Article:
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A beautiful space created by French architect Jean Nouvel in a beautiful location not far from the Eiffel Tower, this recent museum, opened in 2006, features indigenous art, cultures and civilizations from Africa, Asia, Oceania, and the Americas.
Before entering you have to go through a big garden with bamboo and wild plants. Standing there the "green wall" (200m long by 12m high) is part of the exterior of the museum designed and planted by Gilles Clément and Patrick Blanc.
The museum contains the collections of the now-closed Musée national des Arts d'Afrique et d'Océanie and the ethnographic department of the Musée de l'Homme. The museum contains 267,000 objects in its permanent collection, of which 3,500 items from the collection are on display.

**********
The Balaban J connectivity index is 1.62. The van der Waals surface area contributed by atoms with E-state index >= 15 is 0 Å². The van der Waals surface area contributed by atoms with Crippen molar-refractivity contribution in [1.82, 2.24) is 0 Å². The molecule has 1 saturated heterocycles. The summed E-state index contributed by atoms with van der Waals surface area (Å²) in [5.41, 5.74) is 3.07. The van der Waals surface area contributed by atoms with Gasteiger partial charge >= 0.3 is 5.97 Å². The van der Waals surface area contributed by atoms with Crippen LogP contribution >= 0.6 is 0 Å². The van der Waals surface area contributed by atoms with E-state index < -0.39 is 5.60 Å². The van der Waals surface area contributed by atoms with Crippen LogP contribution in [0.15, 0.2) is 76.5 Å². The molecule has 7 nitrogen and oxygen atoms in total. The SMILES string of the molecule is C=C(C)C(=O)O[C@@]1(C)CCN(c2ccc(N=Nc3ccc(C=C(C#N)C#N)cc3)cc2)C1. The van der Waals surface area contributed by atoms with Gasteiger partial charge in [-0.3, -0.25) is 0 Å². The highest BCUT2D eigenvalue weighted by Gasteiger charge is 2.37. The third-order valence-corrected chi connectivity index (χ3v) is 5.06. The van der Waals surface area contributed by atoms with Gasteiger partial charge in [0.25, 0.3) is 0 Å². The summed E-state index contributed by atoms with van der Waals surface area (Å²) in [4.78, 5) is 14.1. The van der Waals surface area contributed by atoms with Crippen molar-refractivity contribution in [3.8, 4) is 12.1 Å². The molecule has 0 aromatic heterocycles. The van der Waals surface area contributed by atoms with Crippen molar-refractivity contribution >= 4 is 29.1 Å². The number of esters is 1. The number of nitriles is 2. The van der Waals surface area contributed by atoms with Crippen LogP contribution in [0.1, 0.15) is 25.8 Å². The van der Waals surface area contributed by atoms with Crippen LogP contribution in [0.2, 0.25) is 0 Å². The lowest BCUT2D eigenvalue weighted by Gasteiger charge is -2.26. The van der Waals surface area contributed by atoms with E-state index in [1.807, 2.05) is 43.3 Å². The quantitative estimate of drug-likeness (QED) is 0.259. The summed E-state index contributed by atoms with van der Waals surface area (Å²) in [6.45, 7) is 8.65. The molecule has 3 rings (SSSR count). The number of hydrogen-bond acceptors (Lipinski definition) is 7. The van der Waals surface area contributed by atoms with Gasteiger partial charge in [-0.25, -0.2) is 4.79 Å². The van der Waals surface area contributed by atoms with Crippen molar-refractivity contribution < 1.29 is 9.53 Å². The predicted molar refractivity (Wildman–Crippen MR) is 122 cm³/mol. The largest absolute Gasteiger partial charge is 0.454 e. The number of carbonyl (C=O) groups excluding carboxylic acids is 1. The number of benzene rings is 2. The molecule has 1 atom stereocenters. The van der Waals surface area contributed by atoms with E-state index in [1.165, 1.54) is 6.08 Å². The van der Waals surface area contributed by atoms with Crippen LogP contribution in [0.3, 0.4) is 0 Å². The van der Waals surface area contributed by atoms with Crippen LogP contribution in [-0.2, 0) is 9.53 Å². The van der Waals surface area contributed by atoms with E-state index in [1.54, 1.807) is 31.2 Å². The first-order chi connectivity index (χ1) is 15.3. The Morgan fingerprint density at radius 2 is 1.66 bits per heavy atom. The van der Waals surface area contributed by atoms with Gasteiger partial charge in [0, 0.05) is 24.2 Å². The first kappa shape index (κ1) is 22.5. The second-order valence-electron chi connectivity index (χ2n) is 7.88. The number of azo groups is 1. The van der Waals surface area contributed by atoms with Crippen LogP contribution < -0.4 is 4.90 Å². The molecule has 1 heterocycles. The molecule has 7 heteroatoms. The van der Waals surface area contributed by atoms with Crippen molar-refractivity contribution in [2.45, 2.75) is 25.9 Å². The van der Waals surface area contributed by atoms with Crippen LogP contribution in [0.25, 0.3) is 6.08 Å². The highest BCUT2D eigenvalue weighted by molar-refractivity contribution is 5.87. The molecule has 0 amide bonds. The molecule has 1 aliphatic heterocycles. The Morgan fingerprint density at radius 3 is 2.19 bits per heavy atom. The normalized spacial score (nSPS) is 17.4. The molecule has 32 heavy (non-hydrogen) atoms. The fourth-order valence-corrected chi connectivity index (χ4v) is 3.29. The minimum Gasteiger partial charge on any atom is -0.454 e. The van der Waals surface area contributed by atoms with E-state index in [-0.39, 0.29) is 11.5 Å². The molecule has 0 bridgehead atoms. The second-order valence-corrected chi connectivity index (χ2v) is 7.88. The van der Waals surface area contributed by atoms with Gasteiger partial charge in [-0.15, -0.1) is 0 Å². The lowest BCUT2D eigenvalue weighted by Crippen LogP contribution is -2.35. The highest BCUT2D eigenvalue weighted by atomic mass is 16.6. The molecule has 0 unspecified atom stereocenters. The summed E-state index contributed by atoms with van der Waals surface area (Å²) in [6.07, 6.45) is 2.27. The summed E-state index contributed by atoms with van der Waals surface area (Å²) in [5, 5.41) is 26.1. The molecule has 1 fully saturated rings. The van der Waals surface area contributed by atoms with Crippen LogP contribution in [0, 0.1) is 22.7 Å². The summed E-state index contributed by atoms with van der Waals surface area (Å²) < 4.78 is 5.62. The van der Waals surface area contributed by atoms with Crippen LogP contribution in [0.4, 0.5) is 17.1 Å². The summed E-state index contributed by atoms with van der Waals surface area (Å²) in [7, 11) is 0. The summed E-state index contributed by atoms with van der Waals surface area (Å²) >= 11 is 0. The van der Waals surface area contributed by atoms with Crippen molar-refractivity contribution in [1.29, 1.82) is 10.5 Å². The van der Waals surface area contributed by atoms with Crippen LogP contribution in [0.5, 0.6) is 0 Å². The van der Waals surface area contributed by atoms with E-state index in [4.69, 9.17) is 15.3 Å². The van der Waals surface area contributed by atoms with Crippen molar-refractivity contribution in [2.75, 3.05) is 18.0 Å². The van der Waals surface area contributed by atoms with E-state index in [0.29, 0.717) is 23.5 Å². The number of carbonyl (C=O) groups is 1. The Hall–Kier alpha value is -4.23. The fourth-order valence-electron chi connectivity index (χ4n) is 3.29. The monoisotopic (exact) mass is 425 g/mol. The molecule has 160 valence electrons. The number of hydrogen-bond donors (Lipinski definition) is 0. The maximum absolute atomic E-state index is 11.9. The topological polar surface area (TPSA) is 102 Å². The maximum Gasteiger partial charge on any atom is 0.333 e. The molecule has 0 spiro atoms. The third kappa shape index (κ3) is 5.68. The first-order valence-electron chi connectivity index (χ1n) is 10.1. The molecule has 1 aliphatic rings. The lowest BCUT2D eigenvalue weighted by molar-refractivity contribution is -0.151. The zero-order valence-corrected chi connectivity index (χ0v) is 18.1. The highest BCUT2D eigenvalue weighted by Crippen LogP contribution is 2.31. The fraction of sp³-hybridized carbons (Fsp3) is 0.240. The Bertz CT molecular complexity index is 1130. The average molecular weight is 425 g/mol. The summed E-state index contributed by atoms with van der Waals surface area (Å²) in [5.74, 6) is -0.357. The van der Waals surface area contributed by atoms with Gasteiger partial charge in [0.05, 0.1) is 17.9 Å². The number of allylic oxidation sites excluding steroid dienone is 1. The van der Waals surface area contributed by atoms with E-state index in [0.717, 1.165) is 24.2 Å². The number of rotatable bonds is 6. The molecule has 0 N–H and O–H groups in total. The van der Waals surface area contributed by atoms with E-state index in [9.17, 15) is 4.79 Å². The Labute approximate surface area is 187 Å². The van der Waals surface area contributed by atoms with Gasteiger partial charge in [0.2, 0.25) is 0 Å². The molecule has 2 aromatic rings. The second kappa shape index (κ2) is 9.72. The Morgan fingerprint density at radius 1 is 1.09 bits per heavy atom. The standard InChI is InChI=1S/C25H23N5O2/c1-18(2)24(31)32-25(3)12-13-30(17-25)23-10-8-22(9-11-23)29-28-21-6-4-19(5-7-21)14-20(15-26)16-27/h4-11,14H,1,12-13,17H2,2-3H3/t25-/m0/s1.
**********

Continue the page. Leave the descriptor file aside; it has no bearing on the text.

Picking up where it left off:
The Quai Branly has chosen to exhibit works from Oceania in terms of their geographical origin, highlighting at the same time a range of themes running through the Pacific regions represented from historic collections made by 19th century travellers and ethnographic missions.
The museography of the African collections are provided with two possible approaches: a geographical itinerary, and a more thematic itinerary.
In the Asian collection, the itinerary is created from east to west across the continent, the journey is organised around a central bay made up of four large display cases presenting costumes evocative of the many peoples inhabiting the region. This rich series of exhibits is ample illustration of the continent’s cultural diversity, and also of social life, art and its symbolism, and styles of dress both past and present